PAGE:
The Hunt for a Fresh Pasta Recipe

Well, it was bound to happen. The first snowfall of the season arrived yesterday and brought with it over 200 crashes in just under 3 hours. Uhg. Suddenly the decision about which new tires to buy and if they should be winter tires seems crucial. Needless to say, I did not take my skidding sedan out for a spin yesterday.

Instead, I turned my kitchen into a test kitchen. The mission? To create a fresh pasta recipe that is easy, soft, versatile, delicious, and nutritious (and doesn't use eggs).

I know that semolina flour is the best for pasta; it creates the perfect texture and flavor for pasta. While semolina flour doesn't have a horrible nutritional profile compared to say all purpose flour, I wanted to mix it up a bit.

So, what other flours have a great nutritional profile? To decide which flour(s) to use in my pasta recipe, I looked at the following flours:
I compared calories, fat, protein, carbohydrates, fiber, and iron. Here's what I found!

This chart shows stuff we want less of in a flour. So, theoretically, the shortest line should be the healthiest.

As you can see, fat is negligible. Coconut has 4 grams, everything else has around 1 gram of fat. Calories range from 94 (kamut) to 140 (brown rice and semolina), but most are in the 110-120 range. Carbs also don't very too much with the least being 16 grams (coconut) and the most being 30-31 grams (brown rice and semolina).

This chart shows all the stuff we want more of in a flour. So, theoretically, the longest line should be the healthiest.

Semolina was at the top of the chart of bad stuff and in the middle of the pack for the good stuff. This makes it not terrible, but it can be improved. Therefore, I want to create a recipe that combines a couple flours together to maximize both the texture and the nutrition. Because of the snow, I was limited to what I had on hand... which included about 1/4 cup semolina flour... not much to work with. :( So, I decided to go the gluten free route and use garbanzo bean flour and brown rice flour.

So, I made 5 different fresh pasta recipes. They all used a 3:1 mixture of garbanzo bean and brown rice flour (although one reversed the ratio). I mostly played with the amount of oil, salt, xanthum gum, and potato starch in the recipe. Because I was using gluten free flours, I had to add the xanthum gum and potato starch to make it stick together.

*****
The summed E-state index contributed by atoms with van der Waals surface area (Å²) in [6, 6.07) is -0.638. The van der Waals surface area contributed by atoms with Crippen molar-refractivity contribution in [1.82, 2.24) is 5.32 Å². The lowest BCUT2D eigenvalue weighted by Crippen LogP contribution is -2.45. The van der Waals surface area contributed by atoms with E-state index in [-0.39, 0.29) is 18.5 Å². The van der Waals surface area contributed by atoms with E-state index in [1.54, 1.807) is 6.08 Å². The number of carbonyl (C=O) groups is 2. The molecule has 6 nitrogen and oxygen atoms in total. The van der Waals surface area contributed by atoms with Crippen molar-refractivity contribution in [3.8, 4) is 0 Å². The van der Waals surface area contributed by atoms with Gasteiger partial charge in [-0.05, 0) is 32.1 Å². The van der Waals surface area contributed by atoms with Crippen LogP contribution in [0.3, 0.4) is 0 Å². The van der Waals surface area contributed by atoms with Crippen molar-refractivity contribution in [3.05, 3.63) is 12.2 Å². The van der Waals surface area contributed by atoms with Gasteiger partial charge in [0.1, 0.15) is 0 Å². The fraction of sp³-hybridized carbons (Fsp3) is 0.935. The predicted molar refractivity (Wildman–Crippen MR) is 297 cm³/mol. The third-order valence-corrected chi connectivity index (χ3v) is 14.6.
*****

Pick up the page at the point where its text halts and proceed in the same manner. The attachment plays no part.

My favorite dough was #1, but that quickly changed...

All of them were a pain to roll out, especially #5 which had mostly brown rice flour. From the moment I started rolling them, I knew that none of these would be a winner... :(

I thought that #1 would be awesome when it came to cutting into spaghetti shaped pasta, but it became pasta bits. Not what I wanted at all.

Then came the tasting. I simply tossed them in some butter, parmesan, and salt and pepper to let the noodles really shine. Unfortunately, they were just a pale glimmer.

I roped my husband into the taste testing, and we agreed on most of the ratings. The worst pasta was #1; it fell apart, wasn't chewy, and tasted gritty. Its overall rating (1 being eww! 5 being lick your plate delicious) was a 2.

Second worst was #5. It had a horrible flavor and texture. Its overall rating was 2.25.

Third worst was #2. It had the same flavor as #1, but it wasn't as dry and was chewier. Its overall rating was 3.

Recipes #3 and #4 tied with an overall rating of 3.25 (still barely edible). The texture was better for both of these recipes, but it still fell apart and was gritty.

The verdict?
More testing is definitely needed. My next round of testing will use a combination of semolina and garbanzo bean flours. 

But, don't worry. Amid all this testing, I did discover a recipe worthy of sharing with you: Tempeh Nicoise (Nees-swa) Salad.

I put off making this because it required time to marinate the tempeh. I shouldn't have. This was much easier to put together than I had anticipated. Plus, it blew me away with its deliciousness. Don't wait like I did - go out and try this! Now, before the snow comes and locks us in our homes again!

Tempeh Nicoise Salad
4 servings, 60-90 minutes (mostly inactive)

3 tablespoons red wine vinegar
1 tablespoon finely chopped yellow onion
1/2 teaspoon prepared mustard
1/4 teaspoon dried sage
1/2 teaspoon sugar
3 tablespoons olive oil
Salt and pepper to taste
1 8oz package tempeh, cut into 1 inch cubes
2 cups frozen green/yellow beans, thawed
1/2 pint cherry tomatoes, quartered
1/2 cup fresh cilantro, chopped
Mixed greens
  1. Mix together the vinegar, onion, mustard, sage, and sugar in a wide-bottomed bowl (good for marinating). Slowly whisk in the olive oil. Add the tempeh and stir gently so it is well covered. Let sit for 30-60 minutes.
  2. Preheat oven to 375 degrees Fahrenheit. Line a baking pan with tin foil. Scoop the tempeh out of the marinate and onto the baking pan (reserve the dressing for later). Bake for about 20 minutes or until lightly browned. Be sure to stir after about 5 minutes to ensure the tempeh doesn't stick to the tin foil. 
  3. Meanwhile, add the green beans, tomatoes, and cilantro to the bowl with the remaining dressing. When the tempeh is done, toss that into the bowl. Season with salt and pepper to taste.
  4. To serve, place a bed of mixed greens onto a plate and top with the tempeh salad. Yum!

Print this recipe. Adapted from Tempeh Nicoise Salad by Whole Foods.